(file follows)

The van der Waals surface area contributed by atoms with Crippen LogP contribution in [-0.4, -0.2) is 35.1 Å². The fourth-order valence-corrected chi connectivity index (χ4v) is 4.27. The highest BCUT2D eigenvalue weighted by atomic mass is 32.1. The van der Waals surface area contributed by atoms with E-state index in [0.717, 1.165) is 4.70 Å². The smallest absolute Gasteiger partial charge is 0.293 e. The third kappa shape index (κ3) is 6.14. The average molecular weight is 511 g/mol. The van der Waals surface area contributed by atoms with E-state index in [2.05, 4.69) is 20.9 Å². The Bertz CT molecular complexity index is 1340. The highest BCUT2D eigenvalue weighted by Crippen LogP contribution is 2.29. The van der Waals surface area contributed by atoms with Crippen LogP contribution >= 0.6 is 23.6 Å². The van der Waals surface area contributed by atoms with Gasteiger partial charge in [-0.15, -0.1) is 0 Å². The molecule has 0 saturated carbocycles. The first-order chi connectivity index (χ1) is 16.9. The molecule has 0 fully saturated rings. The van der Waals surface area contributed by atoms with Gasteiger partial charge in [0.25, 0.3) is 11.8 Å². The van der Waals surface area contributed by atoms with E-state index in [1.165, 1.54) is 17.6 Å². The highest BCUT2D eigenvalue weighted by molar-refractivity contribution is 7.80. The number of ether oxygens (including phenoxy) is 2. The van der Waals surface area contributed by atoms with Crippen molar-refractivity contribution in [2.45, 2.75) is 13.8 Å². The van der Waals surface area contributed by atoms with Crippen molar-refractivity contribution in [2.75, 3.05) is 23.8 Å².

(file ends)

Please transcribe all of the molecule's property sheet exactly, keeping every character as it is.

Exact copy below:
The van der Waals surface area contributed by atoms with Crippen LogP contribution in [-0.4, -0.2) is 35.1 Å². The fourth-order valence-corrected chi connectivity index (χ4v) is 4.27. The highest BCUT2D eigenvalue weighted by atomic mass is 32.1. The van der Waals surface area contributed by atoms with E-state index in [0.717, 1.165) is 4.70 Å². The smallest absolute Gasteiger partial charge is 0.293 e. The third kappa shape index (κ3) is 6.14. The average molecular weight is 511 g/mol. The van der Waals surface area contributed by atoms with E-state index in [2.05, 4.69) is 20.9 Å². The Bertz CT molecular complexity index is 1340. The highest BCUT2D eigenvalue weighted by Crippen LogP contribution is 2.29. The van der Waals surface area contributed by atoms with Crippen LogP contribution >= 0.6 is 23.6 Å². The van der Waals surface area contributed by atoms with Gasteiger partial charge in [-0.15, -0.1) is 0 Å². The molecule has 0 saturated carbocycles. The first-order chi connectivity index (χ1) is 16.9. The molecule has 0 fully saturated rings. The van der Waals surface area contributed by atoms with Gasteiger partial charge in [0.25, 0.3) is 11.8 Å². The van der Waals surface area contributed by atoms with E-state index in [1.165, 1.54) is 17.6 Å². The highest BCUT2D eigenvalue weighted by molar-refractivity contribution is 7.80. The number of ether oxygens (including phenoxy) is 2. The van der Waals surface area contributed by atoms with Crippen molar-refractivity contribution in [2.45, 2.75) is 13.8 Å². The van der Waals surface area contributed by atoms with Crippen molar-refractivity contribution in [2.75, 3.05) is 23.8 Å².